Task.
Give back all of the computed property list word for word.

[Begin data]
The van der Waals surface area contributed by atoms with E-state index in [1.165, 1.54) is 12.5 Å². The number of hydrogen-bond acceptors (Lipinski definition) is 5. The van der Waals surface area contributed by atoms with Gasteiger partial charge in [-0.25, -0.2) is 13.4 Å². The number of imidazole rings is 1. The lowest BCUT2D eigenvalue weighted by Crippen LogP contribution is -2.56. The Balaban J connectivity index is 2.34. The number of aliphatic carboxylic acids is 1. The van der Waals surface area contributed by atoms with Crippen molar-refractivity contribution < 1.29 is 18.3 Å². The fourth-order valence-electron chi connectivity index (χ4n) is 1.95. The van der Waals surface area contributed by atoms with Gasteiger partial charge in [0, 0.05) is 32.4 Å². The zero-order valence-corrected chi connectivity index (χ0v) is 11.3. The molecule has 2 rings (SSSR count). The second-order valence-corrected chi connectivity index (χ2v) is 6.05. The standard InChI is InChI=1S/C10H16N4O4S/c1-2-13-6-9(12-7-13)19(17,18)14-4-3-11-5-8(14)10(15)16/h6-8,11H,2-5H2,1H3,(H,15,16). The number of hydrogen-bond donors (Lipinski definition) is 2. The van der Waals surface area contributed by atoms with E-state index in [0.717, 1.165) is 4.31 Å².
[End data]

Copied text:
The van der Waals surface area contributed by atoms with E-state index in [1.165, 1.54) is 12.5 Å². The number of hydrogen-bond acceptors (Lipinski definition) is 5. The van der Waals surface area contributed by atoms with Gasteiger partial charge in [-0.25, -0.2) is 13.4 Å². The number of imidazole rings is 1. The lowest BCUT2D eigenvalue weighted by Crippen LogP contribution is -2.56. The Balaban J connectivity index is 2.34. The number of aliphatic carboxylic acids is 1. The van der Waals surface area contributed by atoms with Crippen molar-refractivity contribution < 1.29 is 18.3 Å². The fourth-order valence-electron chi connectivity index (χ4n) is 1.95. The van der Waals surface area contributed by atoms with Gasteiger partial charge in [0, 0.05) is 32.4 Å². The zero-order valence-corrected chi connectivity index (χ0v) is 11.3. The molecule has 2 rings (SSSR count). The second-order valence-corrected chi connectivity index (χ2v) is 6.05. The standard InChI is InChI=1S/C10H16N4O4S/c1-2-13-6-9(12-7-13)19(17,18)14-4-3-11-5-8(14)10(15)16/h6-8,11H,2-5H2,1H3,(H,15,16). The number of hydrogen-bond donors (Lipinski definition) is 2. The van der Waals surface area contributed by atoms with E-state index in [0.717, 1.165) is 4.31 Å².